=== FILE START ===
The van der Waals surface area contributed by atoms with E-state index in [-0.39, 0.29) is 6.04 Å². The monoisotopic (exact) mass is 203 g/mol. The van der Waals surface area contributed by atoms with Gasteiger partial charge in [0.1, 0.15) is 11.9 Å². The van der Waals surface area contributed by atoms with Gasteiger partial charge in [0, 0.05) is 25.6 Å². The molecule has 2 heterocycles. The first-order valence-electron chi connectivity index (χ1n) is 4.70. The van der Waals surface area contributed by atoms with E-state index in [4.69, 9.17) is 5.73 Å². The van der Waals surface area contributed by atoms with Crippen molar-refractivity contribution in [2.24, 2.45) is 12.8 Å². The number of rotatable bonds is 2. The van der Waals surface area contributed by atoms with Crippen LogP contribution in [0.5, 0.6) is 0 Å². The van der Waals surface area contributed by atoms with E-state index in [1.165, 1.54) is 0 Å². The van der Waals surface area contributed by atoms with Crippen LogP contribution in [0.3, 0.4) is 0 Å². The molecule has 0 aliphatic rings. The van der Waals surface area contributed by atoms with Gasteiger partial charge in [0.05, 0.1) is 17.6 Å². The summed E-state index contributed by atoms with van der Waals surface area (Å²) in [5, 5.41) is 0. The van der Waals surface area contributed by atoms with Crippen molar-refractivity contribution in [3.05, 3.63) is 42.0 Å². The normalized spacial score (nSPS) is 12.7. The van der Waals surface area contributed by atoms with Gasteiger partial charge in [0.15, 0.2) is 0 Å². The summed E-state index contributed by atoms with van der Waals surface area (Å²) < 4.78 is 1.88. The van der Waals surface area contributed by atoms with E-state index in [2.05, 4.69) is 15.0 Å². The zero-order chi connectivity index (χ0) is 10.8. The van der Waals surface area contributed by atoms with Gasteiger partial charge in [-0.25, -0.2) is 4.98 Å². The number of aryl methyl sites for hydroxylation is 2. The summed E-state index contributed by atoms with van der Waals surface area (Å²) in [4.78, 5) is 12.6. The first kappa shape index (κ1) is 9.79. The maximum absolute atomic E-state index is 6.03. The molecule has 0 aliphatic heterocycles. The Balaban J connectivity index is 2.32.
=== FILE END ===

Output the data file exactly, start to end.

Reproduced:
The van der Waals surface area contributed by atoms with E-state index in [-0.39, 0.29) is 6.04 Å². The monoisotopic (exact) mass is 203 g/mol. The van der Waals surface area contributed by atoms with Gasteiger partial charge in [0.1, 0.15) is 11.9 Å². The van der Waals surface area contributed by atoms with Gasteiger partial charge in [0, 0.05) is 25.6 Å². The molecule has 2 heterocycles. The first-order valence-electron chi connectivity index (χ1n) is 4.70. The van der Waals surface area contributed by atoms with E-state index in [4.69, 9.17) is 5.73 Å². The van der Waals surface area contributed by atoms with Crippen molar-refractivity contribution in [2.24, 2.45) is 12.8 Å². The number of rotatable bonds is 2. The van der Waals surface area contributed by atoms with Crippen LogP contribution in [0.5, 0.6) is 0 Å². The van der Waals surface area contributed by atoms with E-state index in [1.165, 1.54) is 0 Å². The van der Waals surface area contributed by atoms with Crippen LogP contribution in [0.3, 0.4) is 0 Å². The molecule has 0 aliphatic rings. The van der Waals surface area contributed by atoms with Gasteiger partial charge in [0.05, 0.1) is 17.6 Å². The summed E-state index contributed by atoms with van der Waals surface area (Å²) in [5, 5.41) is 0. The van der Waals surface area contributed by atoms with Crippen molar-refractivity contribution in [3.05, 3.63) is 42.0 Å². The normalized spacial score (nSPS) is 12.7. The van der Waals surface area contributed by atoms with Gasteiger partial charge in [0.15, 0.2) is 0 Å². The summed E-state index contributed by atoms with van der Waals surface area (Å²) < 4.78 is 1.88. The van der Waals surface area contributed by atoms with E-state index in [2.05, 4.69) is 15.0 Å². The zero-order chi connectivity index (χ0) is 10.8. The van der Waals surface area contributed by atoms with Gasteiger partial charge in [-0.25, -0.2) is 4.98 Å². The number of aryl methyl sites for hydroxylation is 2. The summed E-state index contributed by atoms with van der Waals surface area (Å²) in [4.78, 5) is 12.6. The first kappa shape index (κ1) is 9.79. The maximum absolute atomic E-state index is 6.03. The molecule has 0 aliphatic heterocycles. The Balaban J connectivity index is 2.32.